Intriguingly, this generation of X5 will be the first to offer basic rear-drive on some of the more eco-focused models like the miserly diesel-powered versions that take 90-plus percent of European sales.
Pricing is not yet available from BMW, but the eDrive will likely be priced at the same level as the base X5 xDrive35i - with the extra mileage and EV features offered instead of the 3.0-liter turbo six-cylinders spirited performance and smooth-revving character.
The Lexus RX450h owns the hybrid crossover segment and has since it was the first hybrid crossover to market nearly a decade ago. A five-seater, the RX is handicapped by its strange appearance lately and stagnating technology. Still a front-drive V-6 with NiMh batteries, the RX is much more like a leather-wrapped Prius crossover than the X5, which is still a market powerhouse in terms of delivering amazing sports-car performance in an SUV.
A plug-in version of the next RX is virtually a sure thing in 2015 or early 2016.
Gallery BMW X5 eDrive Concept
The plug-ins are coming, the plug-ins are coming! Like Paul Revere and his brass alarm bell, the full-fledged investment by BMW toward hybrid and EV models is picking up speed.
This X5 eDrive finally shows some rationality and buyer needs taking precedence of automaker’s self-interest in lowering total fleet consumption.
After all, the smallest cars out there are the last ones that really need hybrid assistance, but because of how Corporate Average Fuel Economy and its Euro CO2 equivalent shape government policy, some automakers have been cheating a bit.
With the X5 eDrive, family owners can easily see double the fuel economy of the base X5 - without any drawbacks like a CVT front-drive bias or lack of true all-weather EV ability.
The real question will be how tacky BMW decides to make the production models. A blue-edged theme looks much more appropriate on a dedicated eco model than it does on this performance crossover king. Hopefully the shrouded wheel designs make it to market intact - hopefully with tire that are closer to the X5 M than the pizza-cutters on the i3 .
- One wonders about the possible name for these vehicles. With " s", "e" and " x"Drive ... will there be a "sexDrive" model?
- Looks cool and butch like an X5 should with wide wheels and great stance
- Economy and performance looks like the perfect compromise - just needs the right price
- A rear-drive version with this powerful turbo four-cylinder would be much more popular and affordable - but lacks EV-only range
- How important is AWD when in EV mode? Winter weather will deplete batteries rapidly
- Blue grille is not appealing and ruins the premium BMW X5 nose
Gallery BMW X5 eDrive Concept
BMW eDrive meets BMW xDrive – an innovative combination designed to deliver efficient driving pleasure: The BMW Concept5 X5 eDrive.
Munich. The new BMW X5 raises efficiency to another new level in the world of the luxurious Sports Activity Vehicle (SAV). BMW is using the 2013 Frankfurt International Motor Show (IAA) to present the logical next step towards landmark efficiency in the SAV segment. TheBMW Concept X5 eDrive combines the brand of driving pleasure for which the xDrive intelligent all-wheel-drive system is renowned and a luxurious ambience within the variable-use interior with a plug-in hybrid drive concept. Its innovative BMW eDrive technology guarantees the hallmark sporting ability of a BMW, while at the same time opening the door to speeds of up to 120 km/h (75 mph), a maximum range of 30 kilometres (19 miles) on electric power alone and average fuel consumption in the EU test cycle of 3.8 litres per 100 kilometres (74.3 mpg imp).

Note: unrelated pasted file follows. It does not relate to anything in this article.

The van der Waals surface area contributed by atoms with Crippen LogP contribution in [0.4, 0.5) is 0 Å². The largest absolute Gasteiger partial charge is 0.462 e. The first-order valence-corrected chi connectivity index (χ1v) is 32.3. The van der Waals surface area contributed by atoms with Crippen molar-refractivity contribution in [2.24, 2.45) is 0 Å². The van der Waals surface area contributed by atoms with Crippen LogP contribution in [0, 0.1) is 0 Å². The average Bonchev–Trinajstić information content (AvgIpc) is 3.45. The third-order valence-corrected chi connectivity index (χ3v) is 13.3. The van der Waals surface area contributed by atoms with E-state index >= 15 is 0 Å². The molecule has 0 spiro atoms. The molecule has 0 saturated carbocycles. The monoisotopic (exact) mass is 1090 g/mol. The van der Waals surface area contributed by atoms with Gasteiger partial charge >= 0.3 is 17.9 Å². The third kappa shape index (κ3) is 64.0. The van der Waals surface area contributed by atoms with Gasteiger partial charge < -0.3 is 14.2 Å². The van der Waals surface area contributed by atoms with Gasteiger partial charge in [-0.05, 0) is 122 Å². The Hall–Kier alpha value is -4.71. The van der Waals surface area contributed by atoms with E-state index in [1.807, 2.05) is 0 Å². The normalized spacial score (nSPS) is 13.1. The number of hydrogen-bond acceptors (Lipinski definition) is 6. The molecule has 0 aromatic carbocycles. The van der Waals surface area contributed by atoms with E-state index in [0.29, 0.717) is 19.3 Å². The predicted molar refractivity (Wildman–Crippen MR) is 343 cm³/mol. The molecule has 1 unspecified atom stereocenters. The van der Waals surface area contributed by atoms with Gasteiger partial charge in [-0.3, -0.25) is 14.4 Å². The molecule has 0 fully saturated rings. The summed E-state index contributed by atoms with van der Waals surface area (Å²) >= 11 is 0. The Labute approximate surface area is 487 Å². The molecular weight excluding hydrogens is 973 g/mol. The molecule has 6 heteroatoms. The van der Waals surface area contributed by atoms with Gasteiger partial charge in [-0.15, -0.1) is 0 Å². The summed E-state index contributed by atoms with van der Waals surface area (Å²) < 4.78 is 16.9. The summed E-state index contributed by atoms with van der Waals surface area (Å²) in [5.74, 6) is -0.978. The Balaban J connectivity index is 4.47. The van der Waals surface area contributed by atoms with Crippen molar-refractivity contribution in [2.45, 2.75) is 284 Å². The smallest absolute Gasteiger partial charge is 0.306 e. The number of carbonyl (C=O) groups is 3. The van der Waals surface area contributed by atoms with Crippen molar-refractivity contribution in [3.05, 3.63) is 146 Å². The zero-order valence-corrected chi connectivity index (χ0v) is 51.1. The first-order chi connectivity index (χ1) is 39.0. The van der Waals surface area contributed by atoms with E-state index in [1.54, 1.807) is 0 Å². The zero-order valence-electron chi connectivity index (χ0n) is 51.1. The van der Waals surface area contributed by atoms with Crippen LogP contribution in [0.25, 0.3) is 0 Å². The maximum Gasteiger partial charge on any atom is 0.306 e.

The concept study’s BMW eDrive system consists of a four-cylinder combustion engine with BMW
TwinPower Turbo technology and an electric motor which is also the work of the BMW Group. The 70 kW/95 hp motor sources its energy from a high-voltage lithium-ion battery. It can be charged from any domestic power socket and has sufficient capacity to enable the car to travel up to 30 kilometres (19 miles) solely on electric power, generating zero local emissions in the process. The high-voltage battery developed for the BMW Concept X5 eDrive is mounted in a particularly crash-safe position underneath the load area, whose capacity remains virtually unchanged as a result. There is a choice of three driving modes, depending on requirements and situation – the intelligent hybrid drive option for an optimum balance between sportiness and efficiency; pure electric and therefore emission-free driving; or Safe Battery mode to maintain the current battery charge.
The groundbreaking character of the BMW Concept X5 eDrive is highlighted by understated but precisely arranged design accents. For example, the kidney grille slats, air intake bars and the inlay in the rear bumper – all in the BMW i Blue colour developed for the BMW i brand – present an appealing contrast to the Silverflake metallic exterior paintwork. The BMW Concept X5 eDrive also comes with specially designed roof rails, a connector for the charging cable that lights up during charging, and 21-inch light-alloy wheels in an exclusive, aerodynamically optimised design.
BMW eDrive in a Sports Activity Vehicle: intelligent hybrid technology delivers outstanding efficiency and characteristic driving pleasure.
Electrification of the powertrain allows BMW to unlock impressive potential for reducing fuel consumption and emissions. The BMW eDrive technology developed by the BMW Group to this end comes in various forms, each tailored precisely to the vehicle concept at hand. The BMW Group’s first purely electrically powered vehicle to go into series production – the BMW i3 – celebrates its world premiere at the IAA 2013. And taking to the stage alongside the i3 will be the BMW Concept X5 eDrive, which follows in the tyre tracks of the BMW Concept Active Tourer unveiled in 2012 as the second plug-in hybrid vehicle to feature BMW eDrive.